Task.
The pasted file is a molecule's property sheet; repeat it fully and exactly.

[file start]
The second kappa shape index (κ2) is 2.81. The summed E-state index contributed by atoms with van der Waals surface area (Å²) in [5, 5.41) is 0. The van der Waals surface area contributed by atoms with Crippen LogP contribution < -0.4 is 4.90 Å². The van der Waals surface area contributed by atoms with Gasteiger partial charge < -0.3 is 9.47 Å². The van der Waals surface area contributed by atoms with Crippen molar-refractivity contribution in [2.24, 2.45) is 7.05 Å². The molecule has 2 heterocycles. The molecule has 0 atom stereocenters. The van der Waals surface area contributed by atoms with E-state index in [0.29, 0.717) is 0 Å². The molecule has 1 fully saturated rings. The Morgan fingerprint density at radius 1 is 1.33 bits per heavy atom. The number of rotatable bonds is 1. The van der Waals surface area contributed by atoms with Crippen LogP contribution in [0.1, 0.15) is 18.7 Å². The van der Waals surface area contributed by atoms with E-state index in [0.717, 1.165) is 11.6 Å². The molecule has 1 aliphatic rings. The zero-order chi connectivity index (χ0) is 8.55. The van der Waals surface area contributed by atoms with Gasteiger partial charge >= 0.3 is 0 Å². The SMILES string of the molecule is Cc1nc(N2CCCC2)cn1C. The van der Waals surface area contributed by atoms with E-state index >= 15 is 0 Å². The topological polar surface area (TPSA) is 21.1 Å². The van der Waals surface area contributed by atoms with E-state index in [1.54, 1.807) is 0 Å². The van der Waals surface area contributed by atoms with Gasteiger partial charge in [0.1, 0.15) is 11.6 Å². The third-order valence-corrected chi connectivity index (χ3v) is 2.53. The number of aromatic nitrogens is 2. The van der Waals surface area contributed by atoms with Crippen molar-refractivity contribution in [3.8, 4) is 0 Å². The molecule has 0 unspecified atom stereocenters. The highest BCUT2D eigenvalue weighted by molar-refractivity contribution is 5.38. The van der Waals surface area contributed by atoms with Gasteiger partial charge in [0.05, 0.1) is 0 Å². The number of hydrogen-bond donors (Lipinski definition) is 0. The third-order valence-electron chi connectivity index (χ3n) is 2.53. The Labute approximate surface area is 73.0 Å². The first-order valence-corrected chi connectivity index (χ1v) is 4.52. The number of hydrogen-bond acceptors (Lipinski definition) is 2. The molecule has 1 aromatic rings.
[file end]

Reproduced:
The second kappa shape index (κ2) is 2.81. The summed E-state index contributed by atoms with van der Waals surface area (Å²) in [5, 5.41) is 0. The van der Waals surface area contributed by atoms with Crippen LogP contribution < -0.4 is 4.90 Å². The van der Waals surface area contributed by atoms with Gasteiger partial charge < -0.3 is 9.47 Å². The van der Waals surface area contributed by atoms with Crippen molar-refractivity contribution in [2.24, 2.45) is 7.05 Å². The molecule has 2 heterocycles. The molecule has 0 atom stereocenters. The van der Waals surface area contributed by atoms with E-state index in [0.29, 0.717) is 0 Å². The molecule has 1 fully saturated rings. The Morgan fingerprint density at radius 1 is 1.33 bits per heavy atom. The number of rotatable bonds is 1. The van der Waals surface area contributed by atoms with Crippen LogP contribution in [0.1, 0.15) is 18.7 Å². The van der Waals surface area contributed by atoms with E-state index in [0.717, 1.165) is 11.6 Å². The molecule has 1 aliphatic rings. The zero-order chi connectivity index (χ0) is 8.55. The van der Waals surface area contributed by atoms with Gasteiger partial charge >= 0.3 is 0 Å². The SMILES string of the molecule is Cc1nc(N2CCCC2)cn1C. The van der Waals surface area contributed by atoms with E-state index >= 15 is 0 Å². The topological polar surface area (TPSA) is 21.1 Å². The van der Waals surface area contributed by atoms with E-state index in [1.54, 1.807) is 0 Å². The van der Waals surface area contributed by atoms with Gasteiger partial charge in [0.1, 0.15) is 11.6 Å². The third-order valence-corrected chi connectivity index (χ3v) is 2.53. The number of aromatic nitrogens is 2. The van der Waals surface area contributed by atoms with Crippen molar-refractivity contribution in [3.8, 4) is 0 Å². The molecule has 0 unspecified atom stereocenters. The highest BCUT2D eigenvalue weighted by molar-refractivity contribution is 5.38. The van der Waals surface area contributed by atoms with Gasteiger partial charge in [0.05, 0.1) is 0 Å². The number of hydrogen-bond donors (Lipinski definition) is 0. The third-order valence-electron chi connectivity index (χ3n) is 2.53. The Labute approximate surface area is 73.0 Å². The first-order valence-corrected chi connectivity index (χ1v) is 4.52. The number of hydrogen-bond acceptors (Lipinski definition) is 2. The molecule has 1 aromatic rings.